Dear Dale - I'm so sorry you are having so many troubles with your husband's health - that is SO stressful. Sometimes it is very hard to paint when you are under such stress. Even so, you have a wonderful start to your painting here, and I'm sure you will resolve it in time. Just don't be so hard on yourself, o.k.?


04-13-2010, 06:51 AM
Oh, Dale, that is so hard. It is good to keep up some of one's own activities, those that give you energy and peace. In order to take care of a loved one, and be strong, one needs it.


Paula Ford
04-13-2010, 09:16 AM
Dale, I'm so sorry to hear about your husband's health. Sending you good thoughts and prayers.

the drover's dog
04-13-2010, 11:10 AM
Thanks Lynn, Charlie and Paula for the support and kind understanding. I'm not coping with sympathy very well right now. Kindness cracks the tough veneer I'm functioning under and makes me all weepy and I try to hide all that from DH and stay cheerful. He's so brave and philosophical about it all. Thanks heavens he's in bed right now and can't see me blowing my nose!

Grateful hugs to you all.


04-13-2010, 02:19 PM
:wave: HI, Dale,

I am so sorry to hear about your DH's health problems and all concerned.
Sending good thoughts and prayers!:heart:

I have been reading a marvelous book by Julie Gilbert Pollard, "Brilliant Color", published by Northlight.
While it is about oil and acrylics, the author goes into values and color etc. in a way that I'm finding very helpful in pastels. She really makes clear the color/value relationship better than any other author I've encountered.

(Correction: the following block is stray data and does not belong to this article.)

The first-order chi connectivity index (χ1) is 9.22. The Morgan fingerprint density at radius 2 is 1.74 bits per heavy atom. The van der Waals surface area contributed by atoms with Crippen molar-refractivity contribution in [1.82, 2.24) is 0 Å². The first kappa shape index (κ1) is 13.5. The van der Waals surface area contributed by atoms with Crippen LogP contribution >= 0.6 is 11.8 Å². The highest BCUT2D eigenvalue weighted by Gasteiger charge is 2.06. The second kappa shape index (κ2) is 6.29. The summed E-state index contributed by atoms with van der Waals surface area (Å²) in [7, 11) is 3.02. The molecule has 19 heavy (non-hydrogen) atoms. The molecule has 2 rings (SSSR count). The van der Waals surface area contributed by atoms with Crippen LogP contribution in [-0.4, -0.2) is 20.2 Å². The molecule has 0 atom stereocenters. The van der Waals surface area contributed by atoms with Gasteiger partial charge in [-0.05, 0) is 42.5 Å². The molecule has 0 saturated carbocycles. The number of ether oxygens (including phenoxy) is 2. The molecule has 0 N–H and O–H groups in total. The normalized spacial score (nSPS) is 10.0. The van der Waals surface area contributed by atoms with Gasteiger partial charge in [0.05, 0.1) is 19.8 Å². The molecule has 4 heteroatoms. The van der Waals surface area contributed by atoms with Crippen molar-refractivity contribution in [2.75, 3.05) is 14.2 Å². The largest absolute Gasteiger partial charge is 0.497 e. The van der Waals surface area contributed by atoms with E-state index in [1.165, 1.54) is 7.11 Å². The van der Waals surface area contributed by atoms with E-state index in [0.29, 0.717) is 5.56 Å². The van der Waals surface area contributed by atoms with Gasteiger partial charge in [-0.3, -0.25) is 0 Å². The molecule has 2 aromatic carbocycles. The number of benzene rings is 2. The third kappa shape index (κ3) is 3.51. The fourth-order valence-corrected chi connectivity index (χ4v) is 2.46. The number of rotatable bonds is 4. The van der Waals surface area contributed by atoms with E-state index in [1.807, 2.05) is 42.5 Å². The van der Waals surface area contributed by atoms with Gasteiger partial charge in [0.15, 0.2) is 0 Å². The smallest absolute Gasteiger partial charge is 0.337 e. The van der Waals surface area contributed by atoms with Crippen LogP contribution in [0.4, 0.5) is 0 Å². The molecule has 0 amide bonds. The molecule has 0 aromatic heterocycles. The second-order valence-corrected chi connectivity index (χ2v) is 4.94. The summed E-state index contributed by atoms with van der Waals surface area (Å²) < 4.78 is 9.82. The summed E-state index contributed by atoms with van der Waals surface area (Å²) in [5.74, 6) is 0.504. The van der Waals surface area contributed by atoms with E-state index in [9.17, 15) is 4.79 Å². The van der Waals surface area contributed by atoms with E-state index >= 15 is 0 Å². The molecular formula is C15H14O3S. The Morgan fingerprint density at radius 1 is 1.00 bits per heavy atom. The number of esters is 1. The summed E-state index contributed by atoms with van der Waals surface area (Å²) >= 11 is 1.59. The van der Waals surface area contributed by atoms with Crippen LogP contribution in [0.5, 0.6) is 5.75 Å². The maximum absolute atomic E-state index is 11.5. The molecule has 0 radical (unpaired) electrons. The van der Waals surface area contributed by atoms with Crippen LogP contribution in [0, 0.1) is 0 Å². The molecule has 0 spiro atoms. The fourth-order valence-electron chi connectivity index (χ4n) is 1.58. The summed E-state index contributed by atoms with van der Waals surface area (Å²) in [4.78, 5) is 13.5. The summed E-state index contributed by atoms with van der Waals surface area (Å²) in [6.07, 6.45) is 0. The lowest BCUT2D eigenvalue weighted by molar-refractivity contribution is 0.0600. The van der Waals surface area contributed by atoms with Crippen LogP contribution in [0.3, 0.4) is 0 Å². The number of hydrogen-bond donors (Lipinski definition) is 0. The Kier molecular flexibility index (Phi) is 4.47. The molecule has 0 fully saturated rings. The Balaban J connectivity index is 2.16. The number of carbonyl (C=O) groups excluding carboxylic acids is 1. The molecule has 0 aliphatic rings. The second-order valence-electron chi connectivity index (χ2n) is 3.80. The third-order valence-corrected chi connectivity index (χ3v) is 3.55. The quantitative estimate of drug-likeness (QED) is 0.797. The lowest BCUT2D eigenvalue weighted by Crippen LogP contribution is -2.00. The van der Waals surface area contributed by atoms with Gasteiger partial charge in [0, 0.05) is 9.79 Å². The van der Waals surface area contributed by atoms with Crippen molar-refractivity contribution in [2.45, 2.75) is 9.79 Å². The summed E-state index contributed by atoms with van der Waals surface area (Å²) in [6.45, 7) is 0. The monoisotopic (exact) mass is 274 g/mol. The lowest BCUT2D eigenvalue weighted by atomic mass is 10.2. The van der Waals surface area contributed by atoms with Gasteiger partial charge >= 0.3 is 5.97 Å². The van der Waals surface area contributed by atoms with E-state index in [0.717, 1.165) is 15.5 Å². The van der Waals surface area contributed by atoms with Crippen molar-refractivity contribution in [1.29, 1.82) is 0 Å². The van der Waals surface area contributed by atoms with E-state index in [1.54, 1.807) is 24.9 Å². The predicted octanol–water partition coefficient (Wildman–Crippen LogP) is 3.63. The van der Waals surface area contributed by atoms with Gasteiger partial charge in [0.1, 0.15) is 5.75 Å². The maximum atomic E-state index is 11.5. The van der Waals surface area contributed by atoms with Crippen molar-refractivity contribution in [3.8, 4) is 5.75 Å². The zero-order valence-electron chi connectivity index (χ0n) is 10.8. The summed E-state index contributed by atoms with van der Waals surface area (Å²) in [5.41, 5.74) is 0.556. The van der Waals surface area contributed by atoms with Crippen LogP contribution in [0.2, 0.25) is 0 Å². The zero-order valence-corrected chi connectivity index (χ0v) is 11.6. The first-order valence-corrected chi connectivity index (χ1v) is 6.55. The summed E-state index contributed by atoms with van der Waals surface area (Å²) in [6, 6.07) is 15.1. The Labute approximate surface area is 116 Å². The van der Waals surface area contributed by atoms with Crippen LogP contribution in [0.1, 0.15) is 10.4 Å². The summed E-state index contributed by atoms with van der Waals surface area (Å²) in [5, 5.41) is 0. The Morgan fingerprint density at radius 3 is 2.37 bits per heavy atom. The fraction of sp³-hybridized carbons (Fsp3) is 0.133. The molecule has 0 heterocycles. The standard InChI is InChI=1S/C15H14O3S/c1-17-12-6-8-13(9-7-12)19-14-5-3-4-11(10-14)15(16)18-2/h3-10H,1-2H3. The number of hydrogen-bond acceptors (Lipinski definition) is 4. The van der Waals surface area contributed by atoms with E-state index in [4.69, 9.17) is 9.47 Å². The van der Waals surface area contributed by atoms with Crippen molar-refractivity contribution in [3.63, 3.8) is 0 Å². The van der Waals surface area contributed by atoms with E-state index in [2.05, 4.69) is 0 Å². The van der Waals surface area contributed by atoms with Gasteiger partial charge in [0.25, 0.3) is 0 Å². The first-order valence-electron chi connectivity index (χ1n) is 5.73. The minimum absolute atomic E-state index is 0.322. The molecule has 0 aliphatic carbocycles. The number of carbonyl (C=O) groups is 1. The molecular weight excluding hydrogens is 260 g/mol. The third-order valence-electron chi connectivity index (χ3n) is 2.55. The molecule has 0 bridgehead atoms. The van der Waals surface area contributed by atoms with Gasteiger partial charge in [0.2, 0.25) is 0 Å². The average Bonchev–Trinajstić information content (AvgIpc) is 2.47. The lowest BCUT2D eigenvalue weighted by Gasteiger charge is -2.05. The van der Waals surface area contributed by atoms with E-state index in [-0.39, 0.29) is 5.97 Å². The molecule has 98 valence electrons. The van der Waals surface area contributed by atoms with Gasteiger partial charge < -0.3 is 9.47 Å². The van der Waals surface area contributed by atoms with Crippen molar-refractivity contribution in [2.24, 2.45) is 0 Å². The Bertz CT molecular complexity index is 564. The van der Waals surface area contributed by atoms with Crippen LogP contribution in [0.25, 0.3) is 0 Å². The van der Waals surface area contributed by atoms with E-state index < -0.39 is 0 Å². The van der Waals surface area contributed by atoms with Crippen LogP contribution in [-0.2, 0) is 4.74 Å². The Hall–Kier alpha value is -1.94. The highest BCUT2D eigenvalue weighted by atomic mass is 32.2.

the drover's dog
04-15-2010, 10:06 AM
Thanks Elsie. We need prayers. Second medical opinion in the city today was as bad as it gets. DH is very tired this evening after the 8 hour round trip.

Thanks also for the book reference. I looked at that book a month or so ago and nearly bought it but the postage to Australia is a bit scarey from the publisher. Amazon's postage rates are better. I think I might buy it but I need to decide on another to purchase with it to make the freight a bargain, and I can't make up my mind which other single book I need the most. My wish list contains about 20. :wink2:

Bought a few more pastel sticks yesterday and now have the colours to finish this Flinder's Ranges beastie. Just need to re-ignite the motivation.

DH wants me to attend a two day workshop our art society is holding on 24-25 of this month. Artist is Herman Pekel. You'll find him via Google if you want to take a peek at his work. It's a bit daunting as this chap is so-o-o good and it will be such a radical departure from anything I've tried to do before. Could be quite liberating or a total disaster. Even if I do stuff up, it should be interesting.

Grateful hugs,